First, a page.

This trip lasts six days, two of those being travel days. Six days of uninterrupted time with a group of people. There is no such thing as "me time" on this trip. The only thing closest to "me time" is when you are showering and sleeping. That's it. The concept can be daunting, but it is one of the best parts of the trip. It forces you to have six days of nonstop talking, interactions, and memories that are being made.

9. The people you meet in your desired city while on the trip

Again, this trip is for service. You serve with nonprofit organizations while on the trip. The people you meet are people that either spend their professional lives or simply volunteer their free time working and serving with nonprofit organizations. The people I was fortunate to have met are easily some of the most beautiful, selfless, creative, passionate and extraordinary people I have ever met. I came back from the trip so determined and inspired to be better and more involved in my community, you could too.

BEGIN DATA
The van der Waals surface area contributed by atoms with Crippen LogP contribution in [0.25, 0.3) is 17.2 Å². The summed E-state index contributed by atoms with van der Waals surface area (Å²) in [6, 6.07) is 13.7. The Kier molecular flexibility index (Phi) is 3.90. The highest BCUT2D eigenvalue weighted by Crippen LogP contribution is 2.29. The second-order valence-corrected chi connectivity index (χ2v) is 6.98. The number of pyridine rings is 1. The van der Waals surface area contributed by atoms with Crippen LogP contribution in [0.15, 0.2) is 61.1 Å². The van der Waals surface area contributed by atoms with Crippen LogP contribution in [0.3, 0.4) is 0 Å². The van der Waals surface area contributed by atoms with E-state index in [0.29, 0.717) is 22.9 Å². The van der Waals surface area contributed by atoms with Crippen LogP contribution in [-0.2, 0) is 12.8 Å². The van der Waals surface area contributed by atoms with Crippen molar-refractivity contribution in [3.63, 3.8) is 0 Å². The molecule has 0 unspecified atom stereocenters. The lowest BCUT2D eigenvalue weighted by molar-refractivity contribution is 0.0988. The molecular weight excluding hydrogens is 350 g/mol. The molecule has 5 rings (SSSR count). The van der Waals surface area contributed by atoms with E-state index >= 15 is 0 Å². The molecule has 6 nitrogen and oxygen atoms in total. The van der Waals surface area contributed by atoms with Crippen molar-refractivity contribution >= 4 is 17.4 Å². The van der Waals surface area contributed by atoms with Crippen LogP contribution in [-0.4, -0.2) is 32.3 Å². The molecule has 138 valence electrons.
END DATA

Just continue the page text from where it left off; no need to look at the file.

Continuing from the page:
10. (The most important reason) The service work

This is the most rewarding and most impactful part of the trip. Serving with the numerous organizations while on the trip will give you exposure to just how impactful volunteering and serving can be. One of the biggest questions I had while on the trip was "Is what I'm doing even making a difference?" My response to that question since serving is this: Little things add up, especially when in large numbers. My group and I were able to accomplish work in one day that could have taken those organizations multiple days or weeks to complete. Nonprofits are typically run on reliance from volunteers– taking the time to volunteer and learn about their organizations and why they are important to the community was beautiful and inspiring.